If Paul wins Iowa, the upset could upend what many politicos say is a two-man race between Gingrich and Romney. According to state GOP insiders, a Paul victory is a real possibility. In background conversations, many say Paul is much stronger than outside observers believe, with deep and wide support among a frustrated electorate. With Herman Cain’s departure from the race, operatives see Paul potentially collecting a quarter of caucus attendees.
This primary has been crazy. There is a significant portion of the Republican electorate that is determined to make sure that Mitt Romney doesn’t win the party’s nomination. It’s hard to blame them given his frequent position changes and refusal to back away from RomneyCare, which — as I so frequently note — was the basis for ObamaCare.
In the last two weeks, we’ve seen Herman Cain’s campaign implode due to the handling of the past accusations sexual harassment and another series of embarrassing gaffes. As expected, the next candidate in line for conservatives — who have gone through Cain, then Bachmann, then Perry, and then Cain again — is Newt Gingrich, whose campaign was all but dead in the water a few months ago.
So what do we make of the Republican field after the Ames Straw Poll? It’s a good question, but there are a couple of factors that need to play out; including decisions by Sarah Palin and Rudy Giuliani, both of whom could change the face of the race.
I’ve been waiting for Ames to come and go since I anticipated the landscape to change, and it did with Tim Pawlenty’s exit (though I expected Rick Santorum to be out the door first) so I could give some power rankings for the candidates; something I hope to do at least every two weeks from now until the end.
Mitt Romney (even): As far as it goes, Romney is the guy to beat right now. Yes, he is going to have some problems to contend, including continued hits on RomneyCare and frequent position changes. He is, however, the establishment’s candidate. Romney also needs to be careful what he says on the trail, at least limit his points to easily explainable soundbytes. In other words, don’t say “corporations are people,” an accurate statement, but needs explaining to make sense.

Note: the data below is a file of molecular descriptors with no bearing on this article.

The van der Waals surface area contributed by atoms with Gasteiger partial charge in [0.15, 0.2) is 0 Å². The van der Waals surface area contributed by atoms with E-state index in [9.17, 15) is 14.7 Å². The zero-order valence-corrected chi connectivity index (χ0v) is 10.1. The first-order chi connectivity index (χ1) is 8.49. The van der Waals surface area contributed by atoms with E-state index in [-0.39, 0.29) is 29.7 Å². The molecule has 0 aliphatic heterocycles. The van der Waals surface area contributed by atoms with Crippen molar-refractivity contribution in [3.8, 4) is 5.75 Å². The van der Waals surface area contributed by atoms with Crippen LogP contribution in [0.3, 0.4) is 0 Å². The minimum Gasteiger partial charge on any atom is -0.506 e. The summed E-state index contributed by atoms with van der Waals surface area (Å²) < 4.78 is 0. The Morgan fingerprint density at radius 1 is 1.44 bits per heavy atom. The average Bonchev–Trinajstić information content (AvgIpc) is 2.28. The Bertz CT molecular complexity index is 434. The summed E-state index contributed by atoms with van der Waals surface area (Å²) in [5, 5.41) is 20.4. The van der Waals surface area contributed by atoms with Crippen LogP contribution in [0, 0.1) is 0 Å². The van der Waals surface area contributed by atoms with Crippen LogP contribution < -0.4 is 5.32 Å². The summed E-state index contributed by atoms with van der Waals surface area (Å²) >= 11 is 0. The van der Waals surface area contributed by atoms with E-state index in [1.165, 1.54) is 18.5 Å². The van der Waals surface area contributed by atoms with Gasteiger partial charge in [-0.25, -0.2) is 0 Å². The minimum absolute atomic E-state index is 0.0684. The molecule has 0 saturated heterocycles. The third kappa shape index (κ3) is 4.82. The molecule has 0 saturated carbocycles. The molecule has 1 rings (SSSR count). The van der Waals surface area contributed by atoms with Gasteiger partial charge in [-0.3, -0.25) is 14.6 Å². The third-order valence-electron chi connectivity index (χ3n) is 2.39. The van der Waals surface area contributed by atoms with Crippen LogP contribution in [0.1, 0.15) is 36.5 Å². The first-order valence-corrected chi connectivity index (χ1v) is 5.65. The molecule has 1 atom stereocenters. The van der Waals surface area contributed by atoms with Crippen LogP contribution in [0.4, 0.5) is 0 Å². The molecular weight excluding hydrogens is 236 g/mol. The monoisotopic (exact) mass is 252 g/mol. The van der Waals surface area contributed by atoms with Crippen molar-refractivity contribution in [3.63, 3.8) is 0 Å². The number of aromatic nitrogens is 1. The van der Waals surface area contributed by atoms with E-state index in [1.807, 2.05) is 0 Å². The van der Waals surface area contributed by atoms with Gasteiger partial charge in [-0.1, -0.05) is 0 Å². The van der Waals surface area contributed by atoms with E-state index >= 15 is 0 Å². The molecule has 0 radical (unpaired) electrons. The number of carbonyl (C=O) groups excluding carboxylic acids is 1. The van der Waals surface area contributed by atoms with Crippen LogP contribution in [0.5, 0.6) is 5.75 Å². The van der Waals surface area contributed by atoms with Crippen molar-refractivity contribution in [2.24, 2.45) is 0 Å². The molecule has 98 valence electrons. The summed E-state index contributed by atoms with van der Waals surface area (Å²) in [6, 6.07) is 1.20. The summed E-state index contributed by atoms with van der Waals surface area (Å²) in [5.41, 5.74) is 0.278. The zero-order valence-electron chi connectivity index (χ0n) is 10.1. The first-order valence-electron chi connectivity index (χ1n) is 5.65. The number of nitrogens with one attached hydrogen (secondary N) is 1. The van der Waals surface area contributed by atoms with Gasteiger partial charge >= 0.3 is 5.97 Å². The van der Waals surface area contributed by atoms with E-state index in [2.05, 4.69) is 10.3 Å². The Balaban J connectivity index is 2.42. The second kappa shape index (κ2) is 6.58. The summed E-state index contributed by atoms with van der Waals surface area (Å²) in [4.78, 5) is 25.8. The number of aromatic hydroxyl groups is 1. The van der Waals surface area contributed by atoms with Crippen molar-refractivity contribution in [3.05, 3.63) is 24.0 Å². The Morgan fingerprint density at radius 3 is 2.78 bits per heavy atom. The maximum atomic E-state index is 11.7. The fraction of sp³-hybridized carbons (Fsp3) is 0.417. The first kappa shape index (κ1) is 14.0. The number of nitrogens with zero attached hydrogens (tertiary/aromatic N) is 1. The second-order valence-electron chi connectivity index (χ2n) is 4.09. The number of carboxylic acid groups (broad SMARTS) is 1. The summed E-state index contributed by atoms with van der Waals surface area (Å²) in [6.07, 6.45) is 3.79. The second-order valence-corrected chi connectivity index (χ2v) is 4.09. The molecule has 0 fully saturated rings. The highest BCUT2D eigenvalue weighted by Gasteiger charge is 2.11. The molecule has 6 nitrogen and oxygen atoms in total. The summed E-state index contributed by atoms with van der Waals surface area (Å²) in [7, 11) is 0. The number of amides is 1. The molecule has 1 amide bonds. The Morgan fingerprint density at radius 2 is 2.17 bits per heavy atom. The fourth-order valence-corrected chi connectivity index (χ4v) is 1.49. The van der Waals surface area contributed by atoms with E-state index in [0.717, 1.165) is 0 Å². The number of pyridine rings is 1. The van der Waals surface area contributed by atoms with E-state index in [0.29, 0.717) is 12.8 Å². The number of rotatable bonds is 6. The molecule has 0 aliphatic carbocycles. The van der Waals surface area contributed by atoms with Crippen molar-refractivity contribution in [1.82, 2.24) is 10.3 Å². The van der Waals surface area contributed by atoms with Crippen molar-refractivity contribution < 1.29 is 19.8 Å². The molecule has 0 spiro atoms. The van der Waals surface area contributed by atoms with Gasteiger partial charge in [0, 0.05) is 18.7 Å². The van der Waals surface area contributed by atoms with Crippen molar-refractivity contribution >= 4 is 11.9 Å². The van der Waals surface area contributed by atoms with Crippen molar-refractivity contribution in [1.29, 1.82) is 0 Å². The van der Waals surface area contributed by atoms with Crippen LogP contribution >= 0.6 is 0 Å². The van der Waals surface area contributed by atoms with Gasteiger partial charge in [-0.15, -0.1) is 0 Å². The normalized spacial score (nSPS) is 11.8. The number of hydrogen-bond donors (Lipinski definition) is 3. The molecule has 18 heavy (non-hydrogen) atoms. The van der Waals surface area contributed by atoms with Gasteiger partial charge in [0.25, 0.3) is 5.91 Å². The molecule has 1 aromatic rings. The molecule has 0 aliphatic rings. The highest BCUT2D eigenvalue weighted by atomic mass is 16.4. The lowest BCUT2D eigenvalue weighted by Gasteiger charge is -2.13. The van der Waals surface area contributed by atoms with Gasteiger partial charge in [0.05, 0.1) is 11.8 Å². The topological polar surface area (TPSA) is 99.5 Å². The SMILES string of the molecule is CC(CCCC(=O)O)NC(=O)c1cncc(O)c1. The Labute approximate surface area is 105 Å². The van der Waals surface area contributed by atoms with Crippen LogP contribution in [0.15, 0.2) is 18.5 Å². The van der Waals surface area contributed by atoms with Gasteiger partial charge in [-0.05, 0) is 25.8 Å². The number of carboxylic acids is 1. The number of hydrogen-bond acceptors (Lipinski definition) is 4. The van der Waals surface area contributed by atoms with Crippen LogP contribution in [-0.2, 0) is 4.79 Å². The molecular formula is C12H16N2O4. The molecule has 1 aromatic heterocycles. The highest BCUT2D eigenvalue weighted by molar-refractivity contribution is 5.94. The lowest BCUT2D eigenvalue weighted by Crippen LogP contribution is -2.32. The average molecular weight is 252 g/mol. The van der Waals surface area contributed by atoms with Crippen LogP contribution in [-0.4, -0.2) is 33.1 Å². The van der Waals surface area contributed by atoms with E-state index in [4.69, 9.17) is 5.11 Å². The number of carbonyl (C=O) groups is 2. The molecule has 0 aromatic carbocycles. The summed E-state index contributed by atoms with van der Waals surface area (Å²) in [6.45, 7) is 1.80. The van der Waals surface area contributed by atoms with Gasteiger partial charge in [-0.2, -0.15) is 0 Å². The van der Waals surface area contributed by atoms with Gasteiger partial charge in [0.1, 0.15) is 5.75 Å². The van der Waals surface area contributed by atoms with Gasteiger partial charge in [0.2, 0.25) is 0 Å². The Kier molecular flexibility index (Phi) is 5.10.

Rick Perry (): I’ve already touched on Perry’s campaign today, so I’ll be brief here. Electability in a general election are a question, but there is little doubt that Perry brings a formidable challenge to Romney’s bid for the presidency.
We’ll be covering the debate sponsored this evening by CNN, WMUR and the Manchester Union Leader beginning at 7:30pm. The candidates participating this evening are Rep. Michele Bachmann, Herman Cain, former Speaker Newt Gingrich, Rep. Ron Paul, former Gov. Tim Pawlenty, former Gov. Mitt Romney and former Sen. Rick Santorum.
Gary Johnson, who served two-terms as Governor of New Mexico, was not invited to the debate even though he met CNN’s criteria.
And before you watch the debate for tonight, here is some suggested reading: Dave Weigel has a report from the Granite State, AmSpec’s Jim Antle has a few quick thoughts on each candidate, The Hill offers five things for us to watch for this evening and a preview of tonight’s debate from The New York Times.
Late last month, Public Policy Polling showed Sen. Rand Paul (R-KY) with a slight edge in a very early survey of possible GOP presidential candidates among New Hampshire Republican primary voters. New Hampshire has traditionally been an early primary state and is already seeing some activity.
Likewise, Iowa also getting some early attention, and a new poll out of the Hawkeye State shows Paul with a 19-point lead over his closest competition, Sen. Marco Rubio (R-FL):
The poll, provided to The Daily Caller, surveyed 804 registered Iowa voters using phone interviews. 328 usually participated in the Republican presidential caucuses, and 247 said they usually participated in the Democratic caucuses. The poll was conducted on April 18 and has a margin of error of plus or minus 3.9 percentage points.
Among voters who said they usually took part in the Republican presidential caucuses, 39 percent said they would vote for Paul if the caucuses were held today. Florida Sen. Marco Rubio was in a distant second place with 20 percent. New Jersey Gov. Chris Christie was at 11 percent, former Florida Gov. Jeb Bush was at 10 percent, and Louisiana Gov. Bobby Jindal was tied with former Secretary of State Condoleezza Rice at three percent.